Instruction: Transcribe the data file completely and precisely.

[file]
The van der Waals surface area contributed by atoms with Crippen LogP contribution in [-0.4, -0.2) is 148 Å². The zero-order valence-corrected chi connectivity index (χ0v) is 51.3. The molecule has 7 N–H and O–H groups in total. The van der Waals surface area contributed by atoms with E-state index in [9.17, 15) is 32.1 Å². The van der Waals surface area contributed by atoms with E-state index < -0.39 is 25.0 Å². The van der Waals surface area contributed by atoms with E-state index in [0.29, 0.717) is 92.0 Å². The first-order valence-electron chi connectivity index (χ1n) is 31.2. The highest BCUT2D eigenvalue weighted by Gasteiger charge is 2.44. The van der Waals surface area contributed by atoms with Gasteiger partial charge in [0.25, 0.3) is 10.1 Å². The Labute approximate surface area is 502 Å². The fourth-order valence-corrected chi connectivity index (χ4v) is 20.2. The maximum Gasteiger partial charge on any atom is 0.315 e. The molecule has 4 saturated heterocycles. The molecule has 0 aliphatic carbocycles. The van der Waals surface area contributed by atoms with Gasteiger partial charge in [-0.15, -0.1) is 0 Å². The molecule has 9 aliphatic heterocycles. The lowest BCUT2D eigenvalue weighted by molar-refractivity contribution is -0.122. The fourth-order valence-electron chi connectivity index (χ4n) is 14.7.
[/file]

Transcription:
The van der Waals surface area contributed by atoms with Crippen LogP contribution in [-0.4, -0.2) is 148 Å². The zero-order valence-corrected chi connectivity index (χ0v) is 51.3. The molecule has 7 N–H and O–H groups in total. The van der Waals surface area contributed by atoms with E-state index in [9.17, 15) is 32.1 Å². The van der Waals surface area contributed by atoms with E-state index < -0.39 is 25.0 Å². The van der Waals surface area contributed by atoms with E-state index in [0.29, 0.717) is 92.0 Å². The first-order valence-electron chi connectivity index (χ1n) is 31.2. The highest BCUT2D eigenvalue weighted by Gasteiger charge is 2.44. The van der Waals surface area contributed by atoms with Gasteiger partial charge in [0.25, 0.3) is 10.1 Å². The Labute approximate surface area is 502 Å². The fourth-order valence-corrected chi connectivity index (χ4v) is 20.2. The maximum Gasteiger partial charge on any atom is 0.315 e. The molecule has 4 saturated heterocycles. The molecule has 0 aliphatic carbocycles. The van der Waals surface area contributed by atoms with Gasteiger partial charge in [-0.15, -0.1) is 0 Å². The molecule has 9 aliphatic heterocycles. The lowest BCUT2D eigenvalue weighted by molar-refractivity contribution is -0.122. The fourth-order valence-electron chi connectivity index (χ4n) is 14.7.